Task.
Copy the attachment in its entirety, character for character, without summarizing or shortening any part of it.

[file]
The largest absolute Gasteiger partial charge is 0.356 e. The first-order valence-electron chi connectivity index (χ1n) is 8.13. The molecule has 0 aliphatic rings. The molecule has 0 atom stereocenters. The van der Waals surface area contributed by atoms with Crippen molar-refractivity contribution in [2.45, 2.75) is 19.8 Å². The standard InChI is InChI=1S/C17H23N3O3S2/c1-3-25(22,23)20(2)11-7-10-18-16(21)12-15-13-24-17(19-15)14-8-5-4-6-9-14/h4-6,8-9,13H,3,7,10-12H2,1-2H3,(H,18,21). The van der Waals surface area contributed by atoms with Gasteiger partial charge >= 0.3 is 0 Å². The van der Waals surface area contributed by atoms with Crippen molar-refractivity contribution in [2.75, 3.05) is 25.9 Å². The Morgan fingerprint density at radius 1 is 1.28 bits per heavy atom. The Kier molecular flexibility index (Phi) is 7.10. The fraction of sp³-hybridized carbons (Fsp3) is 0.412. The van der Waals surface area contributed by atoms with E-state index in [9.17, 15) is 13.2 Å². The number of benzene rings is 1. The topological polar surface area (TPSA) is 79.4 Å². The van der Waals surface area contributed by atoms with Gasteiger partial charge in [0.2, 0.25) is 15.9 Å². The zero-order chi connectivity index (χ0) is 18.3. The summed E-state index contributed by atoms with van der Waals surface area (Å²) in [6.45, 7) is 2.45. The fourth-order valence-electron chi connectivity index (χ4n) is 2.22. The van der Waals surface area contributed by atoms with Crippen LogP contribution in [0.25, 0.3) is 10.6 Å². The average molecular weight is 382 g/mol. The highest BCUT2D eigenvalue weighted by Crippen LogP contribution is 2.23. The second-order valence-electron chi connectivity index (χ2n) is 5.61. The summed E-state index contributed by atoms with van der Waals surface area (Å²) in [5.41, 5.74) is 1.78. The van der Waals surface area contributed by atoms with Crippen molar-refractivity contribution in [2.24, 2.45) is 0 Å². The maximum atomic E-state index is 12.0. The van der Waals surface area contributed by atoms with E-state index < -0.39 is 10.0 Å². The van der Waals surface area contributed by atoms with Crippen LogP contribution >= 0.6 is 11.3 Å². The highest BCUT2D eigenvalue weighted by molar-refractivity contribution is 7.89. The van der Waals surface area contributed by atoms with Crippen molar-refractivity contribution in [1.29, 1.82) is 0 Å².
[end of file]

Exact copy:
The largest absolute Gasteiger partial charge is 0.356 e. The first-order valence-electron chi connectivity index (χ1n) is 8.13. The molecule has 0 aliphatic rings. The molecule has 0 atom stereocenters. The van der Waals surface area contributed by atoms with Crippen molar-refractivity contribution in [2.45, 2.75) is 19.8 Å². The standard InChI is InChI=1S/C17H23N3O3S2/c1-3-25(22,23)20(2)11-7-10-18-16(21)12-15-13-24-17(19-15)14-8-5-4-6-9-14/h4-6,8-9,13H,3,7,10-12H2,1-2H3,(H,18,21). The van der Waals surface area contributed by atoms with Gasteiger partial charge >= 0.3 is 0 Å². The van der Waals surface area contributed by atoms with Crippen molar-refractivity contribution in [2.75, 3.05) is 25.9 Å². The Morgan fingerprint density at radius 1 is 1.28 bits per heavy atom. The Kier molecular flexibility index (Phi) is 7.10. The fraction of sp³-hybridized carbons (Fsp3) is 0.412. The van der Waals surface area contributed by atoms with E-state index in [9.17, 15) is 13.2 Å². The number of benzene rings is 1. The topological polar surface area (TPSA) is 79.4 Å². The van der Waals surface area contributed by atoms with Gasteiger partial charge in [0.2, 0.25) is 15.9 Å². The zero-order chi connectivity index (χ0) is 18.3. The summed E-state index contributed by atoms with van der Waals surface area (Å²) in [6.45, 7) is 2.45. The fourth-order valence-electron chi connectivity index (χ4n) is 2.22. The van der Waals surface area contributed by atoms with Crippen LogP contribution in [0.25, 0.3) is 10.6 Å². The average molecular weight is 382 g/mol. The highest BCUT2D eigenvalue weighted by Crippen LogP contribution is 2.23. The second-order valence-electron chi connectivity index (χ2n) is 5.61. The summed E-state index contributed by atoms with van der Waals surface area (Å²) in [5.41, 5.74) is 1.78. The van der Waals surface area contributed by atoms with Crippen molar-refractivity contribution in [2.24, 2.45) is 0 Å². The maximum atomic E-state index is 12.0. The van der Waals surface area contributed by atoms with E-state index < -0.39 is 10.0 Å². The van der Waals surface area contributed by atoms with Crippen LogP contribution >= 0.6 is 11.3 Å². The highest BCUT2D eigenvalue weighted by molar-refractivity contribution is 7.89. The van der Waals surface area contributed by atoms with Crippen molar-refractivity contribution in [1.29, 1.82) is 0 Å².